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Sleep technique improves creative thinkingaugmentin es 600 42.9 mg 100 ml süspansiyon the second response was always the final solution (hidden rule allowing them to answer much faster). Adapted from (1). Bottom: Protocol timeline. Subjects completed two blocks (30 trials each) of the NRT and then had a 20-min break followed by nine additional blocks. (B) Break period. Participants rested in a chair, eyes closed, in a dark room while holding a bottle (circled in red) in their right hand. They were told to report out loud any mental content if the object fell. (C) Illustrative polysomnographic recording. In this example, the participant was in N1 when the bottle fell (dashed line), waking him up. He then reported a hypnagogic experience [“I saw a big cliff and I was climbing it. Then boom, it (the bottle) fell and brought me back to reality”]. Credit: DOI: 10.1126/sciadv.abj5866″ width=”800″ height=”530″>

A team of researchers working at Sorbonne Université, reports that people may be more creative if awoken just after falling asleep. In their paper published in the journal Science Advances, the group describes experiments they conducted with sleeping volunteers.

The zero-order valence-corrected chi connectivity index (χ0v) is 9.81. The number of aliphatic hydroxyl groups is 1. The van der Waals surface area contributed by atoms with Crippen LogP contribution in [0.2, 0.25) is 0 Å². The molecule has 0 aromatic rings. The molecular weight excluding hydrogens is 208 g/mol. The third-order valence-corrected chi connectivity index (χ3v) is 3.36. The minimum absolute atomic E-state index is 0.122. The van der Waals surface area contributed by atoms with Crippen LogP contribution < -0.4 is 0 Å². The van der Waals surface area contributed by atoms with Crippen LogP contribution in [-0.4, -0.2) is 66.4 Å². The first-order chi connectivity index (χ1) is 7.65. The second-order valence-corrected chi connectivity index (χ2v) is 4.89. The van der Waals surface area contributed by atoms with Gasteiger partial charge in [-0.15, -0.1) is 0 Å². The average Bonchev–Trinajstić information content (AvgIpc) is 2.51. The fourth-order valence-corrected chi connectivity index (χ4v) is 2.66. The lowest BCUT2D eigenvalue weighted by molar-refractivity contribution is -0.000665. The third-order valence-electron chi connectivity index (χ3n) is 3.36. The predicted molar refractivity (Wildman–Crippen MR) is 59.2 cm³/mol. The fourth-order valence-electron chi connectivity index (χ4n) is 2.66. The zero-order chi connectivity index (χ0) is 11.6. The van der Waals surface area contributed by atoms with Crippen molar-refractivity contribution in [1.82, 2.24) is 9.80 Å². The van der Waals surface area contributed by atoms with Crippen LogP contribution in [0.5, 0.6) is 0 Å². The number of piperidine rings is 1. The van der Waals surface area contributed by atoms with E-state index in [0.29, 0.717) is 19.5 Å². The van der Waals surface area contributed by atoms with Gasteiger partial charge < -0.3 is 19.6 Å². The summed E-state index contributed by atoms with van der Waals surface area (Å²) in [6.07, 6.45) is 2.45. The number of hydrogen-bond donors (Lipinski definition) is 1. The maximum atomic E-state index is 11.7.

Thomas Edison and Salvador Dali were both known to use a certain sleep technique to increase their creativity. It involved thinking about a problem or set of circumstances and then placing an object in their hand as they lay down for a nap. As they drifted off, their hand relaxed and allowed the object to fall to the floor rousing them from their sleep. It was at that point, they both claimed, that inspiration came to them. In this new effort, the researchers tested this idea.

Prior research has shown that in addition to REM sleep and deep sleep, most people experience a type of sleep known as N1—the short interval between being fully awake and fully asleep, a sort of twilight zone. It was this interval that the researchers set out to test. They recruited 103 healthy people who promised they had little difficulty falling asleep given the chance.

Each of the volunteers were given sequences of eight numbers and were then asked to apply two math principles to figure out the next one in the sequence. Volunteers were not told that there was another, much easier way to figure out the next number. It was always the same as the second number in the sequence. The volunteers were then asked to take a short nap while holding a cup that would fall and wake them if they dozed off. Each of the volunteers was fitted with probes to measure their brain waves to determine if they truly fell asleep. After the nap, the volunteers were asked to solve the same type sequence problem.

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